It's not clear why most spinal tumors develop. Experts suspect that defective genes play a role, although it's usually not known whether such genetic defects are inherited, occur spontaneously or are caused by something in the environment, such as exposure to certain chemicals. In some cases, however, spinal tumors are linked to known inherited syndromes, such as neurofibromatosis 2 and von Hippel-Lindau disease.
The parts of your spine that are likely to be affected by a spinal tumor include the:
- Vertebrae. Your spine is made up of small bones (vertebrae) stacked on top of one another that enclose and protect the spinal cord and its nerve roots.
- Spinal cord. Your spinal cord is a double-layered, long column of nerve fibers that carries messages to and from your brain. Wrapped around the entire spinal cord are three protective membranes (meninges).
Types of spinal tumors
Spinal tumors are classified according to their location in the spine.
Oct. 21, 2011
Extradural (vertebral) tumors. Most tumors that affect the vertebrae have spread (metastasized) to the spine from another site in the body — often the prostate, breast, lung or kidney. Although the original (primary) cancer is usually diagnosed before back problems develop, back pain may be the first symptom of disease in people with metastatic spinal tumors.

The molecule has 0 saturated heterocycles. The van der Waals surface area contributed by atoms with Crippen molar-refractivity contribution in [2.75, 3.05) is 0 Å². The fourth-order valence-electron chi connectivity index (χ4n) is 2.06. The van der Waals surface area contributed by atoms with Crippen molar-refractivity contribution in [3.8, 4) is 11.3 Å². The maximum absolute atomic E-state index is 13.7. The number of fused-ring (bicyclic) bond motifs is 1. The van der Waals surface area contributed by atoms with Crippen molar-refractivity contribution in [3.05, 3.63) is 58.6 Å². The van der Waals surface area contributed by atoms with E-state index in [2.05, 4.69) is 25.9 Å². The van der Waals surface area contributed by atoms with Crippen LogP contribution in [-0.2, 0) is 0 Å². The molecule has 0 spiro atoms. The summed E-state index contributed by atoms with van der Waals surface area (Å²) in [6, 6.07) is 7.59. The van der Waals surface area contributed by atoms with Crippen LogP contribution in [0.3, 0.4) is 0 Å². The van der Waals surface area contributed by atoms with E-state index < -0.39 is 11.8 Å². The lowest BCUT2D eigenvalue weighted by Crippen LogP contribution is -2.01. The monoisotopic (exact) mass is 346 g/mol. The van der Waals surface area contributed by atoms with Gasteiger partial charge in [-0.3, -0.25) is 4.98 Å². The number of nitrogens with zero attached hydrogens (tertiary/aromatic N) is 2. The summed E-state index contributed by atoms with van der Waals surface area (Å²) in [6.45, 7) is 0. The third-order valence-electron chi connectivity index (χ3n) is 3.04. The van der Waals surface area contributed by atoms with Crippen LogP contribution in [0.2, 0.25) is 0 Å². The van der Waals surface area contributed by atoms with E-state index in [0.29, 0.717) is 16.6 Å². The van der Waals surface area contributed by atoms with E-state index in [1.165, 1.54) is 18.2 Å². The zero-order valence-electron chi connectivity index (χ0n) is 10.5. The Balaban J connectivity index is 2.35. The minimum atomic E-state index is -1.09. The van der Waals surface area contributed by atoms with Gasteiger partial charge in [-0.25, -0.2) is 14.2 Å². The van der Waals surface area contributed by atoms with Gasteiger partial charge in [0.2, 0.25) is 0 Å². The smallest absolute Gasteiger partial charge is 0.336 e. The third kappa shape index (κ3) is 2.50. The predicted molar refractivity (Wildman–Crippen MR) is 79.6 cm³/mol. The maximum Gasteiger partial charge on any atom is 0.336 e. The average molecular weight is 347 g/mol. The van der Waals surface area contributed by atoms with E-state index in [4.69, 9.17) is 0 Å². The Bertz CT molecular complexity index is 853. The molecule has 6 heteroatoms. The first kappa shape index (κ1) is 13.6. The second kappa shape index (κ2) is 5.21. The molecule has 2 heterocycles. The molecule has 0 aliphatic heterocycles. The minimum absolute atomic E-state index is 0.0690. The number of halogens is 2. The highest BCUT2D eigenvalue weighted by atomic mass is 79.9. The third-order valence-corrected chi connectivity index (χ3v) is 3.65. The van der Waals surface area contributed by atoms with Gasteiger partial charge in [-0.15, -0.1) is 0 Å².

Cancerous tumors that begin in the bones of the spine are far less common. Among these are osteosarcomas (osteogenic sarcomas) and Ewing's sarcoma, a particularly aggressive tumor that affects young adults. Multiple myeloma is a cancerous disease of the bone marrow — the spongy inner part of the bone that makes blood cells. Noncancerous tumors, such as osteoid osteomas, osteoblastomas and hemangiomas, also can develop in the bones of the spine.
- Intradural-extramedullary tumors. These tumors develop in the spinal cord's arachnoid membrane (meningiomas) and in the nerve roots that extend out from the spinal cord (schwannomas and neurofibromas). These tumors may be cancerous or noncancerous.
- Intramedullary tumors. These tumors begin in the supporting cells within the spinal cord. Most are either astrocytomas or ependymomas. Intramedullary tumors can be either noncancerous or cancerous. In rare cases, tumors from other parts of the body can metastasize to the spinal cord itself.
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